The day that he was retained, Mr. King sent letters to National Belt Service and Plaintiff's employer, Jim Walter Resources. (Doc. 18-2 at 2-4). In his letter to National Belt Service, Mr. King informed the company of Plaintiff's claim that its belt system had caused his injuries. ( Id. at 2). In his letter to Jim Walter Resources, Mr. King stated that he would need its "help in identifying the exact product regarding this complaint" and specifically asked that it provide him with information properly identifying the product(s) involved in the accident. Mr. King further asked that Jim Walter Resources provide him with Plaintiff's personnel file and any and all investigations and accident reports generated or obtained by Jim Walter Resources.[1] ( Id. at 4).

That same day, August 14, 2013, Plaintiff filed his initial Complaint in the Circuit Court of Tuscaloosa County, Alabama. (Doc. 1-1). That initial Complaint named National Belt Service Inc. as Defendant along with 10 Fictitious Defendants. ( Id. ) The Complaint alleges the following three claims against all Defendants: (1) Negligence/Wantonness, (2) Alabama Extended Manufacturers Liability Doctrine (AEMLD), and (3) Failure to Warn. (Doc. 1-1).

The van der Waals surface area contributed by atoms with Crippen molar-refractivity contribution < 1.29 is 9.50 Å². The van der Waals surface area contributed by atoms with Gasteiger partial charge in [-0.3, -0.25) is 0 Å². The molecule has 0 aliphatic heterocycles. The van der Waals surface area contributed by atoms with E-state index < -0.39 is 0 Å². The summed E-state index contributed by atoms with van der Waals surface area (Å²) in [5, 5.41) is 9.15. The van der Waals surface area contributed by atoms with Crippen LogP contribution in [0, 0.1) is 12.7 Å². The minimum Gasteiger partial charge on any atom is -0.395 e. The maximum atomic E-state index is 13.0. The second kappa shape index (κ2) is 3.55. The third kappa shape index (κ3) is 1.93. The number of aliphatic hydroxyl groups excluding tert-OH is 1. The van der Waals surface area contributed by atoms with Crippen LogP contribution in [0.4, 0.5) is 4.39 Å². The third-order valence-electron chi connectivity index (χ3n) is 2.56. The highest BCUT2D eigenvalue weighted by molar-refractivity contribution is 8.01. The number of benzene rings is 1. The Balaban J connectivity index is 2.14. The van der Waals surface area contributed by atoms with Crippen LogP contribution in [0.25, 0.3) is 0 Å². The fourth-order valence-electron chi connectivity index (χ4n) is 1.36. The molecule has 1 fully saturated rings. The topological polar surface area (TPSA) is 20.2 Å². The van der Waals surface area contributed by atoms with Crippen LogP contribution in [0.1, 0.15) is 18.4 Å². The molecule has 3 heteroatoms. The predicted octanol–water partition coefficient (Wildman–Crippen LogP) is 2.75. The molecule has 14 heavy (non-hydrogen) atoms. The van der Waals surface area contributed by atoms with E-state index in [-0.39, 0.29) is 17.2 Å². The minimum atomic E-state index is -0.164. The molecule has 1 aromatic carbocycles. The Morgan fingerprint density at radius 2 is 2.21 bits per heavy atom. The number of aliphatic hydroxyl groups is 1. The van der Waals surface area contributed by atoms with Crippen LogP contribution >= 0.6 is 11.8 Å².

On October 28, 2013, counsel for National Belt Service filed a Freedom of Information Act request with MSHA seeking all documents related to Plaintiff's accident. (Doc. 14-1 at 2). In response, MSHA provided counsel with 75 pages of documents. National Belt Service's counsel in turn provided these documents to Plaintiff's attorney, Mr. King, on December 5, 2013. (Doc. 18-2 at 2). During his review of these documents, Mr. King noticed for the first time that National Belt may not have been the manufacturer of the belt system at issue in this case and that Northco may have been the manufacturer/supplier of the overall belt system and that the screwjack component may have been a Simplex brand jack. ( Id. at 2-3). Mr. King met with Plaintiff on December 13, 2013, to see if he could verify the above information. When Plaintiff was unable to do so, Mr. King had an associate investigate the issue further. ( Id. at 3). Mr. King's office was closed from December 23, 2013, through January 8, 2014. On January 16, 2014, Mr. King's associate reported to him that the manufacturer of the Simplex Jack appeared to be Actuant and that Northco was the likely manufacturer of the overall belt system. ( Id. )